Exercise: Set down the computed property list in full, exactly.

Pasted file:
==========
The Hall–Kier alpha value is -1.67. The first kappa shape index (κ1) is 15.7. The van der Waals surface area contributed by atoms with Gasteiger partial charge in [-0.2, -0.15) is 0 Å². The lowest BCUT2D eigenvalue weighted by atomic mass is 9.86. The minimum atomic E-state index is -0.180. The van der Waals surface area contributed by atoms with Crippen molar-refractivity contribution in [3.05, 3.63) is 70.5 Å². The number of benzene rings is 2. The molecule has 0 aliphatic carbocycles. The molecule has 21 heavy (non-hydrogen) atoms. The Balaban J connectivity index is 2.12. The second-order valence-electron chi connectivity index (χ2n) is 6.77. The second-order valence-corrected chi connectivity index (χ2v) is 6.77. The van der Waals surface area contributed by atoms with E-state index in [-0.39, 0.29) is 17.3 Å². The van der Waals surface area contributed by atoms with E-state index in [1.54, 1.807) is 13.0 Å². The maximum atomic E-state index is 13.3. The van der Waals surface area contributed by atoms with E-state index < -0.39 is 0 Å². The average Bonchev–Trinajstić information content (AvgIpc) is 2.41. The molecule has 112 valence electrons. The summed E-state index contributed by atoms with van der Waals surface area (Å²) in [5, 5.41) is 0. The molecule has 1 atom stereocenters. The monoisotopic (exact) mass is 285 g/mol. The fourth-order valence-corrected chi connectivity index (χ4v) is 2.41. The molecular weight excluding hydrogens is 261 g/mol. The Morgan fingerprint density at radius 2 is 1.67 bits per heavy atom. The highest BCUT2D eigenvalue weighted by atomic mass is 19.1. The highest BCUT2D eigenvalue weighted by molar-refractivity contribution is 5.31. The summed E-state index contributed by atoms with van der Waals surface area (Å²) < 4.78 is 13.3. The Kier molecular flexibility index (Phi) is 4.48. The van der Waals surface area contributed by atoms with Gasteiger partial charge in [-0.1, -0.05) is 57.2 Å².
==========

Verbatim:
The Hall–Kier alpha value is -1.67. The first kappa shape index (κ1) is 15.7. The van der Waals surface area contributed by atoms with Gasteiger partial charge in [-0.2, -0.15) is 0 Å². The lowest BCUT2D eigenvalue weighted by atomic mass is 9.86. The minimum atomic E-state index is -0.180. The van der Waals surface area contributed by atoms with Crippen molar-refractivity contribution in [3.05, 3.63) is 70.5 Å². The number of benzene rings is 2. The molecule has 0 aliphatic carbocycles. The molecule has 21 heavy (non-hydrogen) atoms. The Balaban J connectivity index is 2.12. The second-order valence-electron chi connectivity index (χ2n) is 6.77. The second-order valence-corrected chi connectivity index (χ2v) is 6.77. The van der Waals surface area contributed by atoms with E-state index in [-0.39, 0.29) is 17.3 Å². The van der Waals surface area contributed by atoms with E-state index in [1.54, 1.807) is 13.0 Å². The maximum atomic E-state index is 13.3. The van der Waals surface area contributed by atoms with E-state index < -0.39 is 0 Å². The average Bonchev–Trinajstić information content (AvgIpc) is 2.41. The molecule has 112 valence electrons. The summed E-state index contributed by atoms with van der Waals surface area (Å²) in [5, 5.41) is 0. The molecule has 1 atom stereocenters. The monoisotopic (exact) mass is 285 g/mol. The fourth-order valence-corrected chi connectivity index (χ4v) is 2.41. The molecular weight excluding hydrogens is 261 g/mol. The Morgan fingerprint density at radius 2 is 1.67 bits per heavy atom. The highest BCUT2D eigenvalue weighted by atomic mass is 19.1. The highest BCUT2D eigenvalue weighted by molar-refractivity contribution is 5.31. The summed E-state index contributed by atoms with van der Waals surface area (Å²) < 4.78 is 13.3. The Kier molecular flexibility index (Phi) is 4.48. The van der Waals surface area contributed by atoms with Gasteiger partial charge in [-0.1, -0.05) is 57.2 Å².